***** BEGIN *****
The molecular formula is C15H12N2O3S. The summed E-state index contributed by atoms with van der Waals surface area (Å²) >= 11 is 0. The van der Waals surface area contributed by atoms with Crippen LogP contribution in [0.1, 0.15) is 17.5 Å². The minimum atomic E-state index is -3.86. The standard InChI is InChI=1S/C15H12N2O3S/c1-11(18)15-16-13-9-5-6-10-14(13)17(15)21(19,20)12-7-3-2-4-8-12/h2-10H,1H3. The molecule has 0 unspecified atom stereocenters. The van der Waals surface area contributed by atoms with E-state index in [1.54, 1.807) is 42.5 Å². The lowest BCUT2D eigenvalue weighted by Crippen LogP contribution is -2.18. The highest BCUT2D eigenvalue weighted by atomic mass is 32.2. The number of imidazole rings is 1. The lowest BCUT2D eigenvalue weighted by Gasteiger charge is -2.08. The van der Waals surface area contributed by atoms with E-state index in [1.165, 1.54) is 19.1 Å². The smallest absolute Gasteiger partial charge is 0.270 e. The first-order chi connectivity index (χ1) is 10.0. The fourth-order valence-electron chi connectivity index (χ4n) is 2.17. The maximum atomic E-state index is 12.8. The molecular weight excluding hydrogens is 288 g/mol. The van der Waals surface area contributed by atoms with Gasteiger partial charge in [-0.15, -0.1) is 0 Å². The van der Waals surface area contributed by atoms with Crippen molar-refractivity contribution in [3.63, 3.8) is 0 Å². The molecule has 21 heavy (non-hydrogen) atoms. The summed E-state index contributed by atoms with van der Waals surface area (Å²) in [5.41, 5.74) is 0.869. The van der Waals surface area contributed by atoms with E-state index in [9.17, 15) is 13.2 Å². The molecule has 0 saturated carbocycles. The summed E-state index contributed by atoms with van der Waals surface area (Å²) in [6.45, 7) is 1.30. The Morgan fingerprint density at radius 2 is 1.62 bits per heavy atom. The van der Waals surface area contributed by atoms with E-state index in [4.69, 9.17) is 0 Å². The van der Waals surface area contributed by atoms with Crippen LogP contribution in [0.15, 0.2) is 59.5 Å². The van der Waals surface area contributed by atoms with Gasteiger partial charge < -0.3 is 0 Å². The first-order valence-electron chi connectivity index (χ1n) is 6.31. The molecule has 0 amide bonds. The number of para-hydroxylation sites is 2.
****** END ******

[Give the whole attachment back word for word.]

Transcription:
The molecular formula is C15H12N2O3S. The summed E-state index contributed by atoms with van der Waals surface area (Å²) >= 11 is 0. The van der Waals surface area contributed by atoms with Crippen LogP contribution in [0.1, 0.15) is 17.5 Å². The minimum atomic E-state index is -3.86. The standard InChI is InChI=1S/C15H12N2O3S/c1-11(18)15-16-13-9-5-6-10-14(13)17(15)21(19,20)12-7-3-2-4-8-12/h2-10H,1H3. The molecule has 0 unspecified atom stereocenters. The van der Waals surface area contributed by atoms with E-state index in [1.54, 1.807) is 42.5 Å². The lowest BCUT2D eigenvalue weighted by Crippen LogP contribution is -2.18. The highest BCUT2D eigenvalue weighted by atomic mass is 32.2. The number of imidazole rings is 1. The lowest BCUT2D eigenvalue weighted by Gasteiger charge is -2.08. The van der Waals surface area contributed by atoms with E-state index in [1.165, 1.54) is 19.1 Å². The smallest absolute Gasteiger partial charge is 0.270 e. The first-order chi connectivity index (χ1) is 10.0. The fourth-order valence-electron chi connectivity index (χ4n) is 2.17. The maximum atomic E-state index is 12.8. The molecular weight excluding hydrogens is 288 g/mol. The van der Waals surface area contributed by atoms with Gasteiger partial charge in [-0.15, -0.1) is 0 Å². The van der Waals surface area contributed by atoms with Crippen molar-refractivity contribution in [3.63, 3.8) is 0 Å². The molecule has 21 heavy (non-hydrogen) atoms. The summed E-state index contributed by atoms with van der Waals surface area (Å²) in [5.41, 5.74) is 0.869. The van der Waals surface area contributed by atoms with E-state index in [9.17, 15) is 13.2 Å². The molecule has 0 saturated carbocycles. The summed E-state index contributed by atoms with van der Waals surface area (Å²) in [6.45, 7) is 1.30. The Morgan fingerprint density at radius 2 is 1.62 bits per heavy atom. The van der Waals surface area contributed by atoms with E-state index in [4.69, 9.17) is 0 Å². The van der Waals surface area contributed by atoms with Crippen LogP contribution in [0.15, 0.2) is 59.5 Å². The van der Waals surface area contributed by atoms with Gasteiger partial charge < -0.3 is 0 Å². The first-order valence-electron chi connectivity index (χ1n) is 6.31. The molecule has 0 amide bonds. The number of para-hydroxylation sites is 2.